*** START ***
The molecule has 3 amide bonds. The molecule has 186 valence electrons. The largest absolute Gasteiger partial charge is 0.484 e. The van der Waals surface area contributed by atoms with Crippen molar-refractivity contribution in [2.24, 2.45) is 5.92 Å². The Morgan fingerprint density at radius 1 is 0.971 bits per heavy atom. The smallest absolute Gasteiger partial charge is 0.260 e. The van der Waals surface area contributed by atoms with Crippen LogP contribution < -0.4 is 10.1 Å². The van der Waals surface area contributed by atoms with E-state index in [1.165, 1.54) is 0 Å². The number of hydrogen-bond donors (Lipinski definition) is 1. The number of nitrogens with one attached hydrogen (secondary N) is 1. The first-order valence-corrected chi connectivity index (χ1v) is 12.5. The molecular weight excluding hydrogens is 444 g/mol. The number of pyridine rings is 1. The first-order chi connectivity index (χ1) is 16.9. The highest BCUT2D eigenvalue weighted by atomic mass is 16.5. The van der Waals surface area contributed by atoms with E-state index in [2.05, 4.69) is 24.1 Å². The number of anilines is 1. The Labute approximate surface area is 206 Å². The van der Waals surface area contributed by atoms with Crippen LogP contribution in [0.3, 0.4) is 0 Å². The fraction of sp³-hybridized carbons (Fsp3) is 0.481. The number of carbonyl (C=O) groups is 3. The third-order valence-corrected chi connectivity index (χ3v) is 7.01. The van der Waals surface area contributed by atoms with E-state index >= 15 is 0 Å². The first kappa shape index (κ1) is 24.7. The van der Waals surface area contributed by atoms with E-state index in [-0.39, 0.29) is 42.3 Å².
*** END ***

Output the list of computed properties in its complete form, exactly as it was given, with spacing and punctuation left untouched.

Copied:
The molecule has 3 amide bonds. The molecule has 186 valence electrons. The largest absolute Gasteiger partial charge is 0.484 e. The van der Waals surface area contributed by atoms with Crippen molar-refractivity contribution in [2.24, 2.45) is 5.92 Å². The Morgan fingerprint density at radius 1 is 0.971 bits per heavy atom. The smallest absolute Gasteiger partial charge is 0.260 e. The van der Waals surface area contributed by atoms with Crippen LogP contribution < -0.4 is 10.1 Å². The van der Waals surface area contributed by atoms with E-state index in [1.165, 1.54) is 0 Å². The number of hydrogen-bond donors (Lipinski definition) is 1. The number of nitrogens with one attached hydrogen (secondary N) is 1. The first-order valence-corrected chi connectivity index (χ1v) is 12.5. The molecular weight excluding hydrogens is 444 g/mol. The number of pyridine rings is 1. The first-order chi connectivity index (χ1) is 16.9. The highest BCUT2D eigenvalue weighted by atomic mass is 16.5. The van der Waals surface area contributed by atoms with E-state index in [2.05, 4.69) is 24.1 Å². The number of anilines is 1. The Labute approximate surface area is 206 Å². The van der Waals surface area contributed by atoms with Crippen LogP contribution in [0.3, 0.4) is 0 Å². The fraction of sp³-hybridized carbons (Fsp3) is 0.481. The number of carbonyl (C=O) groups is 3. The third-order valence-corrected chi connectivity index (χ3v) is 7.01. The van der Waals surface area contributed by atoms with E-state index >= 15 is 0 Å². The first kappa shape index (κ1) is 24.7. The van der Waals surface area contributed by atoms with E-state index in [-0.39, 0.29) is 42.3 Å².